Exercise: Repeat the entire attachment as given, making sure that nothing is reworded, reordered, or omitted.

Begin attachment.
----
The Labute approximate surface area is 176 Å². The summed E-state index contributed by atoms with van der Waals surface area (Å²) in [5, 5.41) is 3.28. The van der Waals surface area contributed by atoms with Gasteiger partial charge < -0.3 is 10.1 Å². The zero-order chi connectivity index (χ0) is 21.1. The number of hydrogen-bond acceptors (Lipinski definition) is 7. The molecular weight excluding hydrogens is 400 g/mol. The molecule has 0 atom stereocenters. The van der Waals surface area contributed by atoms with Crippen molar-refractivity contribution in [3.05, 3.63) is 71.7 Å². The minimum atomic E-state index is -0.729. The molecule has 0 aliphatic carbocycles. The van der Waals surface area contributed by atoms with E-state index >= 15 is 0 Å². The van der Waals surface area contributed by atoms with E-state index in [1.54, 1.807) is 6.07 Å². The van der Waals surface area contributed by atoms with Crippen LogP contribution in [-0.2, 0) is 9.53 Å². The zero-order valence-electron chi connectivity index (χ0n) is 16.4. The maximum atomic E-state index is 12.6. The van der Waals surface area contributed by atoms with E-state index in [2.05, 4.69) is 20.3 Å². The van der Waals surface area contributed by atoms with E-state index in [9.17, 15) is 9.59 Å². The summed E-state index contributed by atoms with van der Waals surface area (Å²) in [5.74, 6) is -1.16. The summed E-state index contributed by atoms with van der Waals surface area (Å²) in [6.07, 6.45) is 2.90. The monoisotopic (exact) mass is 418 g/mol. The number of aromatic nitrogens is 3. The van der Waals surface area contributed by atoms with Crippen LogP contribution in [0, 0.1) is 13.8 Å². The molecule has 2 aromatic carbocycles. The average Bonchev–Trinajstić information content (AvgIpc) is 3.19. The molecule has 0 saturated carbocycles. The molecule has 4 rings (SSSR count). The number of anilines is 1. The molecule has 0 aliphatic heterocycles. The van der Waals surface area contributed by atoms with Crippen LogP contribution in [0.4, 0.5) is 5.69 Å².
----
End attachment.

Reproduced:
The Labute approximate surface area is 176 Å². The summed E-state index contributed by atoms with van der Waals surface area (Å²) in [5, 5.41) is 3.28. The van der Waals surface area contributed by atoms with Gasteiger partial charge < -0.3 is 10.1 Å². The zero-order chi connectivity index (χ0) is 21.1. The number of hydrogen-bond acceptors (Lipinski definition) is 7. The molecular weight excluding hydrogens is 400 g/mol. The molecule has 0 atom stereocenters. The van der Waals surface area contributed by atoms with Crippen molar-refractivity contribution in [3.05, 3.63) is 71.7 Å². The minimum atomic E-state index is -0.729. The molecule has 0 aliphatic carbocycles. The van der Waals surface area contributed by atoms with E-state index >= 15 is 0 Å². The van der Waals surface area contributed by atoms with E-state index in [1.54, 1.807) is 6.07 Å². The van der Waals surface area contributed by atoms with Crippen LogP contribution in [-0.2, 0) is 9.53 Å². The zero-order valence-electron chi connectivity index (χ0n) is 16.4. The maximum atomic E-state index is 12.6. The van der Waals surface area contributed by atoms with E-state index in [2.05, 4.69) is 20.3 Å². The van der Waals surface area contributed by atoms with E-state index in [9.17, 15) is 9.59 Å². The summed E-state index contributed by atoms with van der Waals surface area (Å²) in [5.74, 6) is -1.16. The summed E-state index contributed by atoms with van der Waals surface area (Å²) in [6.07, 6.45) is 2.90. The monoisotopic (exact) mass is 418 g/mol. The number of aromatic nitrogens is 3. The van der Waals surface area contributed by atoms with Crippen LogP contribution in [0, 0.1) is 13.8 Å². The molecule has 2 aromatic carbocycles. The average Bonchev–Trinajstić information content (AvgIpc) is 3.19. The molecule has 0 saturated carbocycles. The molecule has 4 rings (SSSR count). The number of anilines is 1. The molecule has 0 aliphatic heterocycles. The van der Waals surface area contributed by atoms with Crippen LogP contribution in [0.4, 0.5) is 5.69 Å².